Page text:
Office of Operations Freight Management and Operations

Status of the Nation's Highways, Bridges, and Transit Conditions and Performance: 23rd Edition: Part III: Highway Freight Transportation - Report to Congress

Executive Summary

Chapter 12: Conditions and Performance of the National Highway Freight Network

The Fixing America's Surface Transportation (FAST) Act designated the National Highway Freight Network (NHFN) and established a national policy of maintaining and improving the conditions and performance of this new network. Furthermore, it required the development of a regular report on the conditions and performance of the NHFN. This chapter serves as the first of these reports.


In 2012, the NHFN consisted of 51,029 centerline miles, including 46,947 centerline miles of Interstate and 4,082 centerline miles of non-Interstate roads. Based on 2014 international roughness index (IRI) data from the Highway Performance Monitoring System (HPMS), approximately 77 percent of pavement miles were rated as having good ride quality, 19 percent had fair ride quality, and 4 percent had poor ride quality.

Pavement Ride Quality (IRI) Based on Mileage on NHFN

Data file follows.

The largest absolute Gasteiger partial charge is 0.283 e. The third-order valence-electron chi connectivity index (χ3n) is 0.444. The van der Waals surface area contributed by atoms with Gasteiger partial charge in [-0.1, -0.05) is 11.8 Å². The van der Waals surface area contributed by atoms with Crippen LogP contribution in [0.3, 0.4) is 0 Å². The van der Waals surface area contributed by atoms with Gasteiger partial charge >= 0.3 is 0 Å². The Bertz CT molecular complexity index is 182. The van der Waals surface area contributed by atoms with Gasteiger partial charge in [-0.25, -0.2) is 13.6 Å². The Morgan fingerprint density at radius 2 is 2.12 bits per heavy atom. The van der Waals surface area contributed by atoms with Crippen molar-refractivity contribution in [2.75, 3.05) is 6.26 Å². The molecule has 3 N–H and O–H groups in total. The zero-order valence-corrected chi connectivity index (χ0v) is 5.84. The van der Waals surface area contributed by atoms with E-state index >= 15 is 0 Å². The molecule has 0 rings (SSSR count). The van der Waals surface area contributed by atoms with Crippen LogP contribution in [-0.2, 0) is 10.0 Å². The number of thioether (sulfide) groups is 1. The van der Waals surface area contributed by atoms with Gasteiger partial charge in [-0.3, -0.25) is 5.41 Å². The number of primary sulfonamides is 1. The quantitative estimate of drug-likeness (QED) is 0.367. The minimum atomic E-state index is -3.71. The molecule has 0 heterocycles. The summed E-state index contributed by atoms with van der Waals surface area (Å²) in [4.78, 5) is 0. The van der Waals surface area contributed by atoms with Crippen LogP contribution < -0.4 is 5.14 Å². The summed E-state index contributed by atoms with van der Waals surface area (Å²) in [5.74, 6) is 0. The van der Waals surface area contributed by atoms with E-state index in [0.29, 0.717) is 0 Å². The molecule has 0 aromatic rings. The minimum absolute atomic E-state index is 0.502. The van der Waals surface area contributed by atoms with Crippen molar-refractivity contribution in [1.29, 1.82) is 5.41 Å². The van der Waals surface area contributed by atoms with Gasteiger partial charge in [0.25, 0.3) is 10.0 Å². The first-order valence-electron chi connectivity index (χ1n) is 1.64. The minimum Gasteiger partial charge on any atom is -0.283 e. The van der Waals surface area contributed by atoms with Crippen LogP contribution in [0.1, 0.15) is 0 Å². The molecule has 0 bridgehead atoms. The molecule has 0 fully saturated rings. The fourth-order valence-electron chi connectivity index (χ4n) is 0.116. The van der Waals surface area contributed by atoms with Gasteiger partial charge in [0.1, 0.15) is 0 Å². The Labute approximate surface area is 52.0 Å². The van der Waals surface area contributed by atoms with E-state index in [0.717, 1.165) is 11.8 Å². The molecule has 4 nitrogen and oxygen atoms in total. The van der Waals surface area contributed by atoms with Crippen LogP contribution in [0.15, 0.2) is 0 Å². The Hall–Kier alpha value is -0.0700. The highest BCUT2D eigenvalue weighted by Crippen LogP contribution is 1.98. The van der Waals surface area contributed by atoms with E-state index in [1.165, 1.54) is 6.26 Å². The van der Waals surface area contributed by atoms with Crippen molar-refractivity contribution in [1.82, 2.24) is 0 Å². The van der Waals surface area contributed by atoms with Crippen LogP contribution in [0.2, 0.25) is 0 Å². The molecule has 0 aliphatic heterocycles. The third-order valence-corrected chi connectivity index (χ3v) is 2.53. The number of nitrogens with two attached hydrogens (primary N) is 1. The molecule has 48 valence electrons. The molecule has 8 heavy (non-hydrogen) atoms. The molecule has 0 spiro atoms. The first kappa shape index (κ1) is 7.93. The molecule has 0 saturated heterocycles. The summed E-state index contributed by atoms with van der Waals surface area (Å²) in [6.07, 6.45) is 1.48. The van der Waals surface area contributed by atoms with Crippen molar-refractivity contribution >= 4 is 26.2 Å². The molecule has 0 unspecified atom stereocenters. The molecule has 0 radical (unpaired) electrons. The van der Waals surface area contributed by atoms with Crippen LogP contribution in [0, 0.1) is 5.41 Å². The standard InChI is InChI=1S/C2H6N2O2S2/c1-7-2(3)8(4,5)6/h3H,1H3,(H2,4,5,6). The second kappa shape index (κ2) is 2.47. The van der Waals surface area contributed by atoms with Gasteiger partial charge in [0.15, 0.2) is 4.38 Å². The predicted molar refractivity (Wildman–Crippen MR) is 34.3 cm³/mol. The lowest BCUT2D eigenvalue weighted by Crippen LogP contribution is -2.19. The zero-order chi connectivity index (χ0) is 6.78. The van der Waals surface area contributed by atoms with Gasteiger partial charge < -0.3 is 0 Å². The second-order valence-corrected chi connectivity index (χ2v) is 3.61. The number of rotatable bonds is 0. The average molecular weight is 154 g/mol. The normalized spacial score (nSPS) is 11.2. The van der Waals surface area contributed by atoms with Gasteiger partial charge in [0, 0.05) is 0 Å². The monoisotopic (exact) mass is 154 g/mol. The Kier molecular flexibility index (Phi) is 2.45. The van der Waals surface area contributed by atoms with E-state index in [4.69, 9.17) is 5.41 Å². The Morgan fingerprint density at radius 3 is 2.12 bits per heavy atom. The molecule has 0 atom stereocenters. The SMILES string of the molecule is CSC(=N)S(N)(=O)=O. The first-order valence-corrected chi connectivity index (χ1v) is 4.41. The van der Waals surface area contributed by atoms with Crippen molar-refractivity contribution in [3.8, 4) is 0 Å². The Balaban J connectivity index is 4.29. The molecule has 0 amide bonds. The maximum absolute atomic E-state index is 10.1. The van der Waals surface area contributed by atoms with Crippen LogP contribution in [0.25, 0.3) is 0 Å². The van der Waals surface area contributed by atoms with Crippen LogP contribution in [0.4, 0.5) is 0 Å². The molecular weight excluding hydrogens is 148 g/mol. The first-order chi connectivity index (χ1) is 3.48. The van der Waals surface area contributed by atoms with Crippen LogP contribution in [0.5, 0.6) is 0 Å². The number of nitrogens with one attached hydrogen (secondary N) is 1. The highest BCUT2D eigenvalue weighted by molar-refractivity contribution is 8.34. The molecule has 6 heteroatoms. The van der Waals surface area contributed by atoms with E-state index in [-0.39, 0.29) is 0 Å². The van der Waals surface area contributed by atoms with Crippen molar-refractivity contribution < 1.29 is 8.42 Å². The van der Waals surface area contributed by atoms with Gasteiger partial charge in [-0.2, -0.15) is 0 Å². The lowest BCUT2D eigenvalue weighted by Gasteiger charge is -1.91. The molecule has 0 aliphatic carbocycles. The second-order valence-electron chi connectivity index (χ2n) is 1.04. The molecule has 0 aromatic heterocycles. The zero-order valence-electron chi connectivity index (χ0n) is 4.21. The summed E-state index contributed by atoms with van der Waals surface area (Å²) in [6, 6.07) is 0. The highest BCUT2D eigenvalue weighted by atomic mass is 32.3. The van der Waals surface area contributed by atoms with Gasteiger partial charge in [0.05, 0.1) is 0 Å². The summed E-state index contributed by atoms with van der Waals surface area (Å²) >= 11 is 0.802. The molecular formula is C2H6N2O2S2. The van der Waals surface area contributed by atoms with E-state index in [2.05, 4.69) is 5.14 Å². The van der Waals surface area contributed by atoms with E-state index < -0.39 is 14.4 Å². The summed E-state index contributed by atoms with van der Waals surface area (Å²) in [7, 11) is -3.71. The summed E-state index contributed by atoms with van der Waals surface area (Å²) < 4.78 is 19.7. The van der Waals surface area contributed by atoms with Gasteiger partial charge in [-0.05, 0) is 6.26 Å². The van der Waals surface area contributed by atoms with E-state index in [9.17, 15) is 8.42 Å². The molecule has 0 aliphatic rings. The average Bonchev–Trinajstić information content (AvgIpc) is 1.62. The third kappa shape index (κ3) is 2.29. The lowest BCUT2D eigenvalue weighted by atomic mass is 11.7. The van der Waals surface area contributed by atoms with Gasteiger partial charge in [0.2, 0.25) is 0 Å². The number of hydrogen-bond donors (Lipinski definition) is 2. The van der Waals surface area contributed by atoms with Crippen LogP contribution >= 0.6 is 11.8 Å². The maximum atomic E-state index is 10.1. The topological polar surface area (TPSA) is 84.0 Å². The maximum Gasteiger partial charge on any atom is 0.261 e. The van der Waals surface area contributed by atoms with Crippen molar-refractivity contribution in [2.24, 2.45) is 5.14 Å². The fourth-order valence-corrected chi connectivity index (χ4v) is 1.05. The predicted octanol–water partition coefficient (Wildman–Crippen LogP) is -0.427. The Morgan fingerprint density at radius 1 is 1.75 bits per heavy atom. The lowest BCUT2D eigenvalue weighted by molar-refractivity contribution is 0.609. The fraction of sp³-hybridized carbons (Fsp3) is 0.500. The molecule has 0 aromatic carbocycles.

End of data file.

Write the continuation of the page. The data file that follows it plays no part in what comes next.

Bar chart showing Pavement Ride Quality (using the International Roughness Index based on mileage.

Source: IRI data in 2014 HPMS files.

The National Bridge Inventory (NBI) is used to identify current bridge ratings for bridges on the NHFN. This analysis showed there are approximately 57,600 bridges on the NHFN. Around 4.3 percent of those bridges were rated as structurally deficient. Most of these structurally deficient bridges are 25 years and older, and over half are more than 50 years old. These findings have implications for future maintenance and funding needs as well as impacts to operations.

Age of Structurally Deficient Bridges on NHFN, 2014

Bar chart showing Age of Structurally Deficient Bridges on NHFN

Source: Bridge condition data contained in 2014 NBI files.


Travel time, speed, and safety are three measures of performance. Slower speeds and unreliable travel times caused by congestion increase fuel cost and affect operations and productivity, which adds expense to the freight transportation system. In 2014, congestion created stop-and-go conditions on 5,800 miles of the NHFN and caused traffic to travel below posted speed limits on an additional 4,500 miles of the high-volume truck portions of the NHFN. The projected growth in freight and its reliance on trucks will increase congestion and make it more difficult and costly to move freight.

A total of 3,633 fatal crashes occurred on the Interstate portion of the NHFN in 2014, resulting in 4,094 fatalities. In 2015, fatal crashes and fatalities increased by 5.7 percent and 6.1 percent, respectively.

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